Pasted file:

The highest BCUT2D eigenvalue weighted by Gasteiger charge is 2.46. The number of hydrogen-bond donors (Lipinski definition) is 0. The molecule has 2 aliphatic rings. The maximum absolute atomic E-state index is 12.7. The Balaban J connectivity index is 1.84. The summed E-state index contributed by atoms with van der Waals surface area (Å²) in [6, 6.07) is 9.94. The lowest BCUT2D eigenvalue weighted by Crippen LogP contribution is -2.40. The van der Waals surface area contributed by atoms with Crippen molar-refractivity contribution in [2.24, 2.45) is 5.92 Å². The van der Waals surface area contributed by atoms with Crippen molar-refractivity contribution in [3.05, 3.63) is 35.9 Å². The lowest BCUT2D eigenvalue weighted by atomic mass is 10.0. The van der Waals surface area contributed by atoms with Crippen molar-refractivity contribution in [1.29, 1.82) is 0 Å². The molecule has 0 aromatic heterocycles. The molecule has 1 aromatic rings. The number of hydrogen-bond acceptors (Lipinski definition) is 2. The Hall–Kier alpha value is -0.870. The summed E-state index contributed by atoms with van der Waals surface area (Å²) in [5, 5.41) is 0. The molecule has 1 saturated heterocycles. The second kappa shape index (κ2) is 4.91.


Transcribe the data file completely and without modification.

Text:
The highest BCUT2D eigenvalue weighted by Gasteiger charge is 2.46. The number of hydrogen-bond donors (Lipinski definition) is 0. The molecule has 2 aliphatic rings. The maximum absolute atomic E-state index is 12.7. The Balaban J connectivity index is 1.84. The summed E-state index contributed by atoms with van der Waals surface area (Å²) in [6, 6.07) is 9.94. The lowest BCUT2D eigenvalue weighted by Crippen LogP contribution is -2.40. The van der Waals surface area contributed by atoms with Crippen molar-refractivity contribution in [2.24, 2.45) is 5.92 Å². The van der Waals surface area contributed by atoms with Crippen molar-refractivity contribution in [3.05, 3.63) is 35.9 Å². The lowest BCUT2D eigenvalue weighted by atomic mass is 10.0. The van der Waals surface area contributed by atoms with Crippen molar-refractivity contribution in [1.29, 1.82) is 0 Å². The molecule has 0 aromatic heterocycles. The molecule has 1 aromatic rings. The number of hydrogen-bond acceptors (Lipinski definition) is 2. The Hall–Kier alpha value is -0.870. The summed E-state index contributed by atoms with van der Waals surface area (Å²) in [5, 5.41) is 0. The molecule has 1 saturated heterocycles. The second kappa shape index (κ2) is 4.91.